Named for its large bill with a broad spatula-shaped tip, the northern shoveler is a dabbling duck widespread throughout the northern hemisphere.
Northern shoveler behavior and facts
- Northern shovelers dip their beaks into shallow water and filter foods such as insects, plants and seeds.
- This type of feeding is called dabbling.
- Males have a bottle-green head and chestnut colored flanks, while the female is mottled brown.
- The northern shoveler has one of the largest bills of any waterfowl.
- The northern shoveler constructs its nest on dry ground using grass and down.
- The female lays up to 12 eggs and incubates them for 24 days.
- As soon as ducklings hatch, the female leads them away from the nest.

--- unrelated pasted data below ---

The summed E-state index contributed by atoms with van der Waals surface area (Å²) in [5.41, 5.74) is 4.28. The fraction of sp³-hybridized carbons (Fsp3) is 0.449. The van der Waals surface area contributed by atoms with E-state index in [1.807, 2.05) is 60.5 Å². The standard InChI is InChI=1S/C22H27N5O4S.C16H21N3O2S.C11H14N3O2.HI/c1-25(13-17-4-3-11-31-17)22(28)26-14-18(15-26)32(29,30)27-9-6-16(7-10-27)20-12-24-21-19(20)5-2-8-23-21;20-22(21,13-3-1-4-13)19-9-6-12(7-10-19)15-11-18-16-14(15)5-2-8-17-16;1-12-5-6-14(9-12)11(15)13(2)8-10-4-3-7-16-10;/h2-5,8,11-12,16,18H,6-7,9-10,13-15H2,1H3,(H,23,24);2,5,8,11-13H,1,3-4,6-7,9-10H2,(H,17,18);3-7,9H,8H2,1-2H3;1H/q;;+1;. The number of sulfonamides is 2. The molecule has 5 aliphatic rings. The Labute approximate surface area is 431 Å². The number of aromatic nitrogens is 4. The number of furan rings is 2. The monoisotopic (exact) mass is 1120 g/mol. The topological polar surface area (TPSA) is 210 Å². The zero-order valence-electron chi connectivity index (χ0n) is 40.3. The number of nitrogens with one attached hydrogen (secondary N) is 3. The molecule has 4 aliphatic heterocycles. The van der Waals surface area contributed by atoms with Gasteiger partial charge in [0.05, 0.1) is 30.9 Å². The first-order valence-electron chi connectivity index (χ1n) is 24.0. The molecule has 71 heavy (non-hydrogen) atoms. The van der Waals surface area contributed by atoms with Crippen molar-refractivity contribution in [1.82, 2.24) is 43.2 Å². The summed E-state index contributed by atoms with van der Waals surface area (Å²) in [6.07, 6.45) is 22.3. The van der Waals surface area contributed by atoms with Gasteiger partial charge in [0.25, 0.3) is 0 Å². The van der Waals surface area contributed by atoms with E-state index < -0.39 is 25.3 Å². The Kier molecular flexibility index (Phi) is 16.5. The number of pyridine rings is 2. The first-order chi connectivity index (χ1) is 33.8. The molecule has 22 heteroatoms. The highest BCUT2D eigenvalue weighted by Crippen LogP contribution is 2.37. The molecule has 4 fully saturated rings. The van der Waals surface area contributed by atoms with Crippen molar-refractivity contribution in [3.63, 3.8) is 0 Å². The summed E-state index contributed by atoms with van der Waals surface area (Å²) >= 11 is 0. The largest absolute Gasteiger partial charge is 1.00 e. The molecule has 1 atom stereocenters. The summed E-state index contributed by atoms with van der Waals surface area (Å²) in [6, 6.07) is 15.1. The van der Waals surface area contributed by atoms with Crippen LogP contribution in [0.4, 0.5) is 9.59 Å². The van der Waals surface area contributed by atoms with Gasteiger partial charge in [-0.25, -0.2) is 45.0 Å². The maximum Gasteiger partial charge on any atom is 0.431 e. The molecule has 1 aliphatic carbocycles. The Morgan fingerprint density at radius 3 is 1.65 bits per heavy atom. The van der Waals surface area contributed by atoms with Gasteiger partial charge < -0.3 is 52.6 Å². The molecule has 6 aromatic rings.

- Northern shoveler ducklings begin to fly after about six weeks, and migrate by the end of October.
IUCN Least concern
Northern shovelers, the Oregon Zoo and you
The zoo's northern shovelers live in the Cascade Stream and Pond aviary.
DID YOU KNOW?
Metro's voter-approved Natural Areas Program has protected more than 90 miles of rivers and streams in the Portland region. Find out how Metro is working to conserve and restore habitat for waterfowl and other wildlife.